The above only proves it can steal across odd/even parts so must consider this shared.
    (the only 'flaw' in my argument I can see, is if there was a mismatch in the note stealing algorithm and the DSP algorithm but this is highly unlikely and would be a bug)

    It would be cool if someone else could verify my above test (or similar) , as i think its pretty important to squash this myth... if we dont get confirmation from Marc/Access

    Sorry, I know it doesnt help your situation UltimateOutsider ... as im not sure how this affects your problem.

    just did another interesting test with unison... it seems it will steal notes out of a unison first which is quite cool.
    i.e. same test as above but changed part 2 to use twin unison, and carefully introduced notes in part 1, and you could hear part 2, first loose on voice in the unison.
    im guessing it probably thins all voices first, and then only cuts all notes if absolutely necessary ... though its quite hard to hear (which is guess is the point ;o)
    (also be careful, if you up the relative priority, again it will not steal the unison voices either... be nice if that was an 'option')

    conditions of test:
    5.0.3, TI (1) Keyboard, VCC but using direct audio output (to avoid issues with USB audio)
    a TI2, would use same algo, but of course may require more notes to reproduce test.
    patches were chosen to have long sustain, and to be sufficiently different hear note stealing.

  • Thanks Marc - but now im confused :o)

    In the above test, playing notes on part 1, caused notes from part 2 to be stolen...
    but your statement contradicts this entirely, since part 2 (being even) should be independent of part 1 (being odd) ... i only had one simple note playing on part 2,
    so if it had its own DSP there is no way it should have been curtailed.
    yet, it was clear this was happening in VC, and also clear from the audio..

    Note:sorry when i said stopped playing the part, this was only because there was one note... as i followed onto to say, it stopped because 'the note was stolen'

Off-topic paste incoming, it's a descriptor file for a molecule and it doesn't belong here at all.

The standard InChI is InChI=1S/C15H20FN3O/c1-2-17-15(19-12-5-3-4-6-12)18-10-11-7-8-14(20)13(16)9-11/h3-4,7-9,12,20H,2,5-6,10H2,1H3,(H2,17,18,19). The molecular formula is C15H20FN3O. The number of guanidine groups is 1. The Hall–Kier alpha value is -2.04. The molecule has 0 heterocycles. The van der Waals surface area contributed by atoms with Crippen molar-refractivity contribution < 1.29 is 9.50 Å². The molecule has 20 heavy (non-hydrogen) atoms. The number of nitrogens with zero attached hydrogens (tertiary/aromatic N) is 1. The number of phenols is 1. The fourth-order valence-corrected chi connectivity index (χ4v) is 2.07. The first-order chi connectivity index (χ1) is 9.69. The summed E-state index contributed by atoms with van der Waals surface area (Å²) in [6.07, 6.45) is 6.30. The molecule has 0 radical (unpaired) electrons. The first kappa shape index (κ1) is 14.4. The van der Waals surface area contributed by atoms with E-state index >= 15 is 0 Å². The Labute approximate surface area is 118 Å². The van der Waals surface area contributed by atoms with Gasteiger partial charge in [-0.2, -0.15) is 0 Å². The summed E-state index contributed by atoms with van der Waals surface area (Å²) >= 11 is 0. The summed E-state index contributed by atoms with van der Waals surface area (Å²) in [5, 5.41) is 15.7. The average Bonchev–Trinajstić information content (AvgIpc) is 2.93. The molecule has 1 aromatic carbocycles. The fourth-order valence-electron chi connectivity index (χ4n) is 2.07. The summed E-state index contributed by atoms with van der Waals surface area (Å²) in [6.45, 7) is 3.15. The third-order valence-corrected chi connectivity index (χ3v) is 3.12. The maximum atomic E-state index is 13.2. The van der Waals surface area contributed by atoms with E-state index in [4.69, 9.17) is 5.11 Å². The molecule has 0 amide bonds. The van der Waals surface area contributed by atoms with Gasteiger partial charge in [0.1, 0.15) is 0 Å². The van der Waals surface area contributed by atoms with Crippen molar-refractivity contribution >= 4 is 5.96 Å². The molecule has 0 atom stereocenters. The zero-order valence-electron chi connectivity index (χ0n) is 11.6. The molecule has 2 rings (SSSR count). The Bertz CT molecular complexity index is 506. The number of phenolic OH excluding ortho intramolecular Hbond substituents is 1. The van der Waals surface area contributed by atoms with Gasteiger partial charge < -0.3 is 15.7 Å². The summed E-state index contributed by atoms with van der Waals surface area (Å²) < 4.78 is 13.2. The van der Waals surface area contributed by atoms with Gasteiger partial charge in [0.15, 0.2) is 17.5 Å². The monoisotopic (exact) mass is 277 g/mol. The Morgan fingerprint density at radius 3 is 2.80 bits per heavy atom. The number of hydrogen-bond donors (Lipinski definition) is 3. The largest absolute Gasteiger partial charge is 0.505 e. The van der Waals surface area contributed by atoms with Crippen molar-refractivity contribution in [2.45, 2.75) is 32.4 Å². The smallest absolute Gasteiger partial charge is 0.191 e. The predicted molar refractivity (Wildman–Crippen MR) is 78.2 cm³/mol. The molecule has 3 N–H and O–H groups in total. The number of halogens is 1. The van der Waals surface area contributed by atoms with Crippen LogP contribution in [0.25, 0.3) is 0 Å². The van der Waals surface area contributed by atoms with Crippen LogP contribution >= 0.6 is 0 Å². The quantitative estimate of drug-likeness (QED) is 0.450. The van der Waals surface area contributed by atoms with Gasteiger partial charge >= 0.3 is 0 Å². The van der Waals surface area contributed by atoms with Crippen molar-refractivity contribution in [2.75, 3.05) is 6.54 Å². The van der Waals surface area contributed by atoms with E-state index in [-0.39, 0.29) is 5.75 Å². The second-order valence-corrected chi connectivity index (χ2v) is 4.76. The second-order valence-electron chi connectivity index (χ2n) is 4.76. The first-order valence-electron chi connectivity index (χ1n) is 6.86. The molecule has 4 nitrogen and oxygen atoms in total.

what am i missing? I was doing this in ableton live directing the keyboard input to TI track 1 & 2, it was obvious this was being routed correctly, as i could see and hear the 2 parts playing.

    if the DSPs are allocated by part (/midi channel) as you say, then the only explanation I have for the above behaviour is that their is a serious bug in the note stealing algorithm, with it not taking into account the DSP allocation of channels... (which i mentioned in my post as a possible but unlikely reason) ... do you think there is such a bug? is access aware of such a bug? perhaps you can attempt to reproduce with my steps above?

    can someone else test this to prove im not mad, and mixing something fundamental up :o)

  • @ thetechnobear - i did what you describe and happens to me exactly what you describe.
    Marc says you should avoid reverb and unison, but your patches doesn't have unison and reverb.
    Only long sustain on the pad and delay on both.
    Even with the delay off it continues to happen.

    what makes the patches so dsp stressful?

  • Load... well this will be quite complex, but I think can be simply thought of as, what creates work for the DSP.
    a) to start with you have number of notes presents... or to me more specific voices - obvious unison increases this.
    b) then its how long does the note last ... this is from note on, to the time the last bit of sound is present (if you have 0 release, and no delays etc, then its when you release the key, but adding delay ,release,reverb all extend this time)... actually, if you think about it, this is really just an extension of (a)
    c) processing required to produce the sound... here we have things like number of oscillators, type (e.g. hypersaws use more processing power), fx (distortion doesnt increase (b), but it still takes power)
    in my example, really i went for a pad, so hits (c), but keeping the notes down, due to sustain hits (b)

    good that you reproduced, shows i didn't just do something strange :o)

    but, its back to access... if odd parts are to DSP 1, and even parts are to DSP 2, then why does a note played on an even part ( on DSP 2) caused a note to be stolen from an odd part (on DSP 1)
    this makes no sense, and is either a bug or the explanation of voice allocation over DSPs is incomplete.

    as I said at the start, even and odd channels being used as an allocation algorithm seems way to simplistic, and lets be clear, it would be very easy to come up and implement a better algorithm for something that is fundamental to the operation of the TI. I find it very hard to believe the talented programmers (and i really believe they are!) at Access would settle on such an approach.
    for (an obvious) example distribute the load evenly across the DSPs on a per note basis, i.e. have the same number of voices being voiced on each.
    this of course would depend on two things....
    a) patch data is available to both DSPs, so both DSPs are capable of playing any patch at any point in time.